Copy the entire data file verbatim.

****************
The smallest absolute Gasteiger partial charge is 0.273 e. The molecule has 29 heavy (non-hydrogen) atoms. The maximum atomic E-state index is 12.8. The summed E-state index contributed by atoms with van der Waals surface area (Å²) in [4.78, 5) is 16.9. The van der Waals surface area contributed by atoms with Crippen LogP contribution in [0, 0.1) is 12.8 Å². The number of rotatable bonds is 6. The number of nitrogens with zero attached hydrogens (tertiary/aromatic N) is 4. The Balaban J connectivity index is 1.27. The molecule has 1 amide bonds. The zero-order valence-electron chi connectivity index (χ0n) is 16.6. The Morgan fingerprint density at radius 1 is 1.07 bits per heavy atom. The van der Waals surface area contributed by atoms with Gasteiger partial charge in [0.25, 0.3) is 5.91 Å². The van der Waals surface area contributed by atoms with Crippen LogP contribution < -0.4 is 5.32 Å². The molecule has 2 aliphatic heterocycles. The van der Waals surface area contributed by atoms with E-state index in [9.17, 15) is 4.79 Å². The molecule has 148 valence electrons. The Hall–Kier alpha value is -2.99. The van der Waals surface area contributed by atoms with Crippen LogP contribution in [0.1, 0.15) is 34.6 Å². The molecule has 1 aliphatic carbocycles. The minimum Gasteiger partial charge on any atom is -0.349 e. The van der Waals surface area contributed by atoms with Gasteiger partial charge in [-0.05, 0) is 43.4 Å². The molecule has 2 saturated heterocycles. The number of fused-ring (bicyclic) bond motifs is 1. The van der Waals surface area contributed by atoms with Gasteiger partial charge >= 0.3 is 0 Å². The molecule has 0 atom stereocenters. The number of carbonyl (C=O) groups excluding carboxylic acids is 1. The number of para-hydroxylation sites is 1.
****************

The smallest absolute Gasteiger partial charge is 0.273 e. The molecule has 29 heavy (non-hydrogen) atoms. The maximum atomic E-state index is 12.8. The summed E-state index contributed by atoms with van der Waals surface area (Å²) in [4.78, 5) is 16.9. The van der Waals surface area contributed by atoms with Crippen LogP contribution in [0, 0.1) is 12.8 Å². The number of rotatable bonds is 6. The number of nitrogens with zero attached hydrogens (tertiary/aromatic N) is 4. The Balaban J connectivity index is 1.27. The molecule has 1 amide bonds. The zero-order valence-electron chi connectivity index (χ0n) is 16.6. The Morgan fingerprint density at radius 1 is 1.07 bits per heavy atom. The van der Waals surface area contributed by atoms with Gasteiger partial charge in [0.25, 0.3) is 5.91 Å². The van der Waals surface area contributed by atoms with Crippen LogP contribution < -0.4 is 5.32 Å². The molecule has 2 aliphatic heterocycles. The van der Waals surface area contributed by atoms with E-state index in [9.17, 15) is 4.79 Å². The molecule has 148 valence electrons. The Hall–Kier alpha value is -2.99. The van der Waals surface area contributed by atoms with Crippen LogP contribution in [0.1, 0.15) is 34.6 Å². The molecule has 1 aliphatic carbocycles. The minimum Gasteiger partial charge on any atom is -0.349 e. The van der Waals surface area contributed by atoms with Gasteiger partial charge in [-0.05, 0) is 43.4 Å². The molecule has 2 saturated heterocycles. The number of fused-ring (bicyclic) bond motifs is 1. The van der Waals surface area contributed by atoms with Gasteiger partial charge >= 0.3 is 0 Å². The molecule has 0 atom stereocenters. The number of carbonyl (C=O) groups excluding carboxylic acids is 1. The number of para-hydroxylation sites is 1.